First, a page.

Figuring that the bit can be rigidly fixed in the adapter socket as the adapter is what gets hit and rotated, I made the socket for the SDS by first drilling two holes that would hold pins that would fit into the full length splines on the SDS bit. Then I drilled the center hole that matches the OD of the SDS shank. I drilled and tapped a cross hole to take a set screw just to keep the bit from falling out.The setscrew holds the bit in but (unsurprisingly) vibrates loose. I may replace it with one of those setscrews with a detent ball in the end.

                    I re-hardened and tempered to what should give me good shock resistance, assuming this is anything like S7. It is pretty hard and just about skates a file on the surface.

                    After hardening and tempering, I put the two pins in the grooves formed by the holes I had drilled and fused them to the end of the socket with my welder. These engage the two full length spline grooves.

                    So it's not quite beautiful, but it seems to work just fine. I have not used it extensively yet, but it didn't shatter nor did the "hammered on" end show signs of getting peened over so far. Time will tell I guess.

                    A few pictures:
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                    • #11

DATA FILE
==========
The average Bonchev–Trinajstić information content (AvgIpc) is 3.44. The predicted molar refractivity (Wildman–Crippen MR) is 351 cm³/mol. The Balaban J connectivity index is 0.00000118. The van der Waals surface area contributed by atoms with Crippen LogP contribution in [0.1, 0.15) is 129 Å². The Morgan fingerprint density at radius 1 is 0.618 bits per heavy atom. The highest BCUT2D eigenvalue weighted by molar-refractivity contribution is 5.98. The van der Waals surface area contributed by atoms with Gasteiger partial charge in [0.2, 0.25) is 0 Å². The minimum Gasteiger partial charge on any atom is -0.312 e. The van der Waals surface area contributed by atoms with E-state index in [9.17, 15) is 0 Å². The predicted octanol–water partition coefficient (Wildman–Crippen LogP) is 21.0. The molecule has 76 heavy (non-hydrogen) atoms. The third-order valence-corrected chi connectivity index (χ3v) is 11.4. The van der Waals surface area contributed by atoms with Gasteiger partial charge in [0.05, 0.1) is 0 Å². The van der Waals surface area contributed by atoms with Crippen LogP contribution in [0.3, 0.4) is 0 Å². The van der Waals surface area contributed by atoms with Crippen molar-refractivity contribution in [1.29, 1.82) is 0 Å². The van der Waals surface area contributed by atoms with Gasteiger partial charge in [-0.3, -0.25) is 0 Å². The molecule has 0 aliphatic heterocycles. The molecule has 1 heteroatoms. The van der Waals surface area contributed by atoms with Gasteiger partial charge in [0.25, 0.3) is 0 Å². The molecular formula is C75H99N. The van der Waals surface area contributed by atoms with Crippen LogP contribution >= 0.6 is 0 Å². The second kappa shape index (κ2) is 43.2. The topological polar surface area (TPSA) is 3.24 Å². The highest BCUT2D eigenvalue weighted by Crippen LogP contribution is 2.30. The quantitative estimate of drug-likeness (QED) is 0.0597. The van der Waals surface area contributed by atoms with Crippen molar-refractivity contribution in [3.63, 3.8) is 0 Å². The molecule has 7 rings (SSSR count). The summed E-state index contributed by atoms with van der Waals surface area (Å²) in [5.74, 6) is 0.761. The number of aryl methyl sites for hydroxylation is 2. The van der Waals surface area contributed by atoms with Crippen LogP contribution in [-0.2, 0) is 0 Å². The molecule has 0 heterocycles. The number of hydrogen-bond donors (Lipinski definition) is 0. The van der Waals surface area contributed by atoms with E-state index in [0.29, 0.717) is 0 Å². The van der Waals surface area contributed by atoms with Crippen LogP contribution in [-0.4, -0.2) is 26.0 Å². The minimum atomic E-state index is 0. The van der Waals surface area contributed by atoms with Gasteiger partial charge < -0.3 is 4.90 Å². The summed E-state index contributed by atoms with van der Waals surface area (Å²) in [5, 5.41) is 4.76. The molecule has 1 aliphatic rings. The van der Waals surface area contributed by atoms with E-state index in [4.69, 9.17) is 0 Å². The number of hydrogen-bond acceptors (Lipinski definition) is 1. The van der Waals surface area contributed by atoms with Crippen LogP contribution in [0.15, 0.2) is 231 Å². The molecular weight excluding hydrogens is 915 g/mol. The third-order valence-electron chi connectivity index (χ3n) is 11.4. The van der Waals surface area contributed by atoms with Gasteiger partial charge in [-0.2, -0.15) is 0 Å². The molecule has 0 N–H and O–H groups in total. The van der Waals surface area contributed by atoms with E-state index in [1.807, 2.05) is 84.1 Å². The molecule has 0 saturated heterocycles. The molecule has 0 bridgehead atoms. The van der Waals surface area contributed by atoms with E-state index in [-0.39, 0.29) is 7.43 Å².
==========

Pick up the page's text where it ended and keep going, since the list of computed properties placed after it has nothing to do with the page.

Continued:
That is very impressive, nice work! I don't think I'd want to wield that drill for a whole day 😳

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                      • #12
                        Nice work! The old dinosaur is still alive!
                        Sole proprietor of Acme Buggy Whips Ltd.
                        Specialty products for beating dead horses.

                        Comment


                        • #13
                          Thanks guys.

                          Agreed, I don't think I'd want to sling this thing around all day particularly if I had to drill any direction but down. I have not tested a great deal at this point, but that drill made pretty quick work of drilling some 5/8" holes in some hard local granite even with the cheap harbor freight bit I had in it. I can't say that all of my projects end up as well but I'm happy with this one thus far.


                          In any case I have pretty much nothing beyond some shop time invested and think that I successfully accomplished a bit of heat treating that I've never attempted before.

                          I appreciate everyone's input and comments.